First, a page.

1. Human beings are distinct, self-developing, self-integrating organisms of the Homo Sapiens species.
2. Human beings are worthy of dignity and the right to life.
3. It is morally wrong to murder human beings for the profit of others.
4. It is morally wrong to deny dignity to human beings on the basis of discrimination (age, gender, ethnicity, race, etc.), especially by harming and/or killing them for the profit of others.
5. Embryos are human beings in their first state of development as organisms.
6. hESCR requires the death of a Human Being (Embryo) for the profit of others.
7. hESCR discriminates against a Human Being (Embryo) on the basis of age, size, stage of development, or dependency.
8. Therefore, hESCR is morally wrong, for it murders and discriminates against human beings for the profit of others.
Even if one cares to ignore the principle in violation, and instead adhere to more ambiguous grounds in their favor, the argument on principle makes a solid conviction: arguments on ‘personhood’ come across as ambiguous, versus the objective scientific observation that an embryo is the same distinct organism in historical continuity with itself. If anything, this may shed some issues of doubt on how one defines a ‘person.’ This is increased ever more, when one realizes what is it stake: innocent human beings. If someone has submitted to the wrong definition of ‘person,’ and surely many do given the lack of agreement among those who affirm the necessity of some characteristic to determine personhood (viability vs. sentience vs. individuality vs. brain activity), they may not only be supporting, but participating in large scale murder and harvest of human beings. Such an observation is so horrifying and dreadful, that it sobers one towards the ramifications of their subjective definitions. The murdering and harvesting of human beings for parts makes slavery seem a bit pale.
The morally safest bet is to simply acknowledge that, given no universal scientific proof of ‘personhood,’ and no universal agreement in ethics, one is most rational to side with the scientific fact of embryos as human beings. Doing such merely observes the reality that you are the same self-developing organism that was created anew upon conception. It also does not wager the murder and harvesting of countless masses of human beings on ambiguous grounds.
With such doubt hinted, and the enormity and moral significance of such a wager, there is a final reality to the issue that renders the practicality of holding to such a view ‘obsolete’. This argument stems from the lack of needing hESCR, especially given its clear moral questionability. An individual can very much pursue the avenue of helping suffering individuals with stem cell treatments without wagering masses of human beings on unclear moral definitions of ‘personhood.’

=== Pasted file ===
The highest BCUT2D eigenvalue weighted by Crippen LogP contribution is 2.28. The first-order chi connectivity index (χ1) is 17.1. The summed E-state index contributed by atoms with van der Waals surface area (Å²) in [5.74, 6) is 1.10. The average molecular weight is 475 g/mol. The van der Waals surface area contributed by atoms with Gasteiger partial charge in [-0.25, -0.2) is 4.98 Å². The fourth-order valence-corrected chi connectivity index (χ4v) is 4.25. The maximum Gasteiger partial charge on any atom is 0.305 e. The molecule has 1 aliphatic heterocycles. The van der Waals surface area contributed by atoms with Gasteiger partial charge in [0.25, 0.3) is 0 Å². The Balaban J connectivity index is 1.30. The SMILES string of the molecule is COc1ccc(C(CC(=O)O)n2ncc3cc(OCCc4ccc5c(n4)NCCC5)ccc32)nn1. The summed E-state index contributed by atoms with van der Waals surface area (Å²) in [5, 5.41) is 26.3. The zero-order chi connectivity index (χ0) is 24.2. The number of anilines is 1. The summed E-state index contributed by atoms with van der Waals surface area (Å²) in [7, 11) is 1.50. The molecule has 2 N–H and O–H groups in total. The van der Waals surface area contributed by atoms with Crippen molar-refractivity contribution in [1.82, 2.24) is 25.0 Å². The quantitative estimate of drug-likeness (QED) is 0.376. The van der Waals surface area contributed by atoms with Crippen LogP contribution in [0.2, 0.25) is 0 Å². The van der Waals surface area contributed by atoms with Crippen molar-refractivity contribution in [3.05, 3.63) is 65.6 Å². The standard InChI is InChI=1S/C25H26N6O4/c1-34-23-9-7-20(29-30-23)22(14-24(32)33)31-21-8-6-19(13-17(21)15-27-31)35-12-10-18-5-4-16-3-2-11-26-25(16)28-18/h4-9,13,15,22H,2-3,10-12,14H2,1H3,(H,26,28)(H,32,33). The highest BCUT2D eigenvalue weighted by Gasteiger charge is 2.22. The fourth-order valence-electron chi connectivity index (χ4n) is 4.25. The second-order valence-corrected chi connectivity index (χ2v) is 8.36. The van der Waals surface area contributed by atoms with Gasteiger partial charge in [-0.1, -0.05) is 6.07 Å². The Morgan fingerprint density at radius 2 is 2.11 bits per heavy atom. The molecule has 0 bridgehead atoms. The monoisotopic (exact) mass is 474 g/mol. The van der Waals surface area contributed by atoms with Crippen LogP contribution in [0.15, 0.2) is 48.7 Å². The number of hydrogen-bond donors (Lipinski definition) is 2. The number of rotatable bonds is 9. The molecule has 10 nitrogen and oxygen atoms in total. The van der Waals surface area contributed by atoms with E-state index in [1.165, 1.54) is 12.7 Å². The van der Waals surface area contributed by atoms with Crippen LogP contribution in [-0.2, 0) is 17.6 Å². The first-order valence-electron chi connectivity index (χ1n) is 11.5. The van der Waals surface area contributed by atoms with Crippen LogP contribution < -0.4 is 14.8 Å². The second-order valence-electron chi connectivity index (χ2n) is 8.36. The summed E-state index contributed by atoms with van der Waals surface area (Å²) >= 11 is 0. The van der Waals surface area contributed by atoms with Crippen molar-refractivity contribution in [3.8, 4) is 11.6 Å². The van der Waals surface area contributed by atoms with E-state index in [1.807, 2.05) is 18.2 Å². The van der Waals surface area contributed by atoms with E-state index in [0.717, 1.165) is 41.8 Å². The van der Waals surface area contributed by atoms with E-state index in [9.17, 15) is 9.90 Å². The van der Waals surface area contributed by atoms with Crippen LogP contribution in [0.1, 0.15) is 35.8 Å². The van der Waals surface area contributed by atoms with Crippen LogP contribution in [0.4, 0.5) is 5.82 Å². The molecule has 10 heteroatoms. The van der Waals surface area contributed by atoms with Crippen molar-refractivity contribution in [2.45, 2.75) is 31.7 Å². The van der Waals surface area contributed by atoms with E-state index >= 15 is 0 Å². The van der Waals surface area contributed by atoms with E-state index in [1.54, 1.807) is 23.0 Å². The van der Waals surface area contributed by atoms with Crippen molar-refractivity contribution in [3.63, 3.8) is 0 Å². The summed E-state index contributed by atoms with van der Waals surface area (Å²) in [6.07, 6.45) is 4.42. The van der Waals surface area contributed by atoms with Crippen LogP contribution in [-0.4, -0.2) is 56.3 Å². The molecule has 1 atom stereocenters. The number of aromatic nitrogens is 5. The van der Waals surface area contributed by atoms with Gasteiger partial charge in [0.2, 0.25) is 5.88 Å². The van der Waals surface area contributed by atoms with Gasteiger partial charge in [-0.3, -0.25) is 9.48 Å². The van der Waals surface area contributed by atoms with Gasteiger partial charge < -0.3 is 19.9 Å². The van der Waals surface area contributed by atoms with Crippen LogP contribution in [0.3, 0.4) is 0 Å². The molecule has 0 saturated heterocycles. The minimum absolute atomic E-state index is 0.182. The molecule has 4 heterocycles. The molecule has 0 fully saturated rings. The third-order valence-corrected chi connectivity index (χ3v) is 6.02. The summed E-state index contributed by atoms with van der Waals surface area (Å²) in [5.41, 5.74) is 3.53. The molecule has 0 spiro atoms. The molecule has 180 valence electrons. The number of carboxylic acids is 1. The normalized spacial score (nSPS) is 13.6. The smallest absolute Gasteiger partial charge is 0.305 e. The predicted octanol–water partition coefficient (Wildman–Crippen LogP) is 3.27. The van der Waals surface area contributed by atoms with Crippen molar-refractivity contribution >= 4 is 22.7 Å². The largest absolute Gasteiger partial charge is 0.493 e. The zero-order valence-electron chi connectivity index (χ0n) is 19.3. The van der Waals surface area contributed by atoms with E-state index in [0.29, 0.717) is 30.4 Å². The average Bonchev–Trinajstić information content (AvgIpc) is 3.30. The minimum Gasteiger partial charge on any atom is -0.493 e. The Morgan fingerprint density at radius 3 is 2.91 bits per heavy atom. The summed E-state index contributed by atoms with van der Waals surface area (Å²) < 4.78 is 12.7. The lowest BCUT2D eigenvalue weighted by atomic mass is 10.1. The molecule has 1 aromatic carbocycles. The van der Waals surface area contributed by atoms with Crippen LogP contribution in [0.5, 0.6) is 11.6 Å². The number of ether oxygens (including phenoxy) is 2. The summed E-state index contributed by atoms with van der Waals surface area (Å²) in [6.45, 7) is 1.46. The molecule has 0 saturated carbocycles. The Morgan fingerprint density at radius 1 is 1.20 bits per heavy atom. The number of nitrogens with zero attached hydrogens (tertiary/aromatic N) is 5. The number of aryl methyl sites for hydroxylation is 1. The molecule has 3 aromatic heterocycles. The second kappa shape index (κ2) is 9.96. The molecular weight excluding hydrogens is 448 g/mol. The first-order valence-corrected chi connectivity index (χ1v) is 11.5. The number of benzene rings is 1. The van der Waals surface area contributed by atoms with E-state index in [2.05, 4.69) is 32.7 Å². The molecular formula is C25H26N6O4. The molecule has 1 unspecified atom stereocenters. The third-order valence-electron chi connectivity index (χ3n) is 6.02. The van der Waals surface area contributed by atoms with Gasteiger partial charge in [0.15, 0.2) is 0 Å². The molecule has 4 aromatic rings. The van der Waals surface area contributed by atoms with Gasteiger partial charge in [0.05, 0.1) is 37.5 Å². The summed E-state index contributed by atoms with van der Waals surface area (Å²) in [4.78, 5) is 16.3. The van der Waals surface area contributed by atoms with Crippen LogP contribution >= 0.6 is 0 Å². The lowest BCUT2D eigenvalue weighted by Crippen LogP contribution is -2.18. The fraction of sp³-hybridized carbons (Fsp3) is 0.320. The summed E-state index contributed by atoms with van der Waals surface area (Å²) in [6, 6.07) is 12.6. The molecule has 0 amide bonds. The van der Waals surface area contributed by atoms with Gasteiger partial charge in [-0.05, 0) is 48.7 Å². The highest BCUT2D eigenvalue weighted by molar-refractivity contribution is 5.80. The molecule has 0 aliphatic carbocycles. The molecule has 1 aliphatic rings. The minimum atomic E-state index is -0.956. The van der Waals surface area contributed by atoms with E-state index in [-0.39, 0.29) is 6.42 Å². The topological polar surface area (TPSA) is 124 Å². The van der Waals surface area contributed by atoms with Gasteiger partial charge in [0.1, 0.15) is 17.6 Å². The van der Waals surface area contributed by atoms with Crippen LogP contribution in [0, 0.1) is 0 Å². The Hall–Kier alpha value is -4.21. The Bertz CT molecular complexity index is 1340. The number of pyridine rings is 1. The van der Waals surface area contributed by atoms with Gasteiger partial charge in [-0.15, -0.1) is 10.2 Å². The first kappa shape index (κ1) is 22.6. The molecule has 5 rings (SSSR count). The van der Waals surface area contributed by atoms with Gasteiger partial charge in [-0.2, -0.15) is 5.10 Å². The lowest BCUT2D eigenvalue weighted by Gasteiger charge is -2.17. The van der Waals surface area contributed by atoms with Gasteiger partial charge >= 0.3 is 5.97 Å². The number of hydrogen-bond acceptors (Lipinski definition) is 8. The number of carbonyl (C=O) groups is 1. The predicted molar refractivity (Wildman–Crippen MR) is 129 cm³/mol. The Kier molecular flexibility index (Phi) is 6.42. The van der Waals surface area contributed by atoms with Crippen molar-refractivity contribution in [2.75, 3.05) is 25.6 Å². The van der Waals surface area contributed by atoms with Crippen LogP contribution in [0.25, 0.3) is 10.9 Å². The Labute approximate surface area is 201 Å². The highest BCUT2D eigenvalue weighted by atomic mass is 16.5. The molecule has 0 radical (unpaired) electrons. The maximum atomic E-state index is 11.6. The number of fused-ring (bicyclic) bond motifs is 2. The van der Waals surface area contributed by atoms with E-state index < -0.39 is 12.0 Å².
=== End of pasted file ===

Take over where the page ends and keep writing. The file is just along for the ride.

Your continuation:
As hinted in the argument On Principle, hESCR is morally questionable for it murders and discriminates against human beings on the basis of age, size, stage of development, or dependency. Even is someone disagrees with this premise, they would be hard-pressed to admit that a significant moral issue is not in question and contains significant ramifications. Building on the morally questionable nature of hESCR, certain factual observations render the pursuit of such research impractical and ‘obsolete.’
hESCR is (1) Far off, (2) Expensive and overpromising, (3) Lacks results, and (4) is potentially dangerous. (1) In 1998, James Thomson of the University of Wisconsin, successfully derived the first hESC culture. In a newswire of that year, he announced in regards to the find, that “the development of human stem cells [are] a kind of biological holy grail… But the authors of the first study warn that such clinical applications are perhaps as much as a decade away.” It is currently 2010, and there have yet to be any clinical applications of hESCs. In 2007, Thomson would later address a convention and move from ‘decade’ to ‘decades’. Lord Robert Winston, a British fertility expert, echoes these sentiments, where he states in a 2005 lecture, “I am not entirely convinced that embryonic stem cells will, in my lifetime, and possibly anybody’s lifetime for that matter, be holding quite the promise that we desperately hope they will.” William Haseltine, an advocate for hESCR and a former CEO of the Human Genome Sciences, commented to the Agence France Presse in 2001 that, “the routine utilization of human embryonic stem cells for medicine is 20 to 30 years hence… The timeline to commercialization is so long that I simply would not invest.”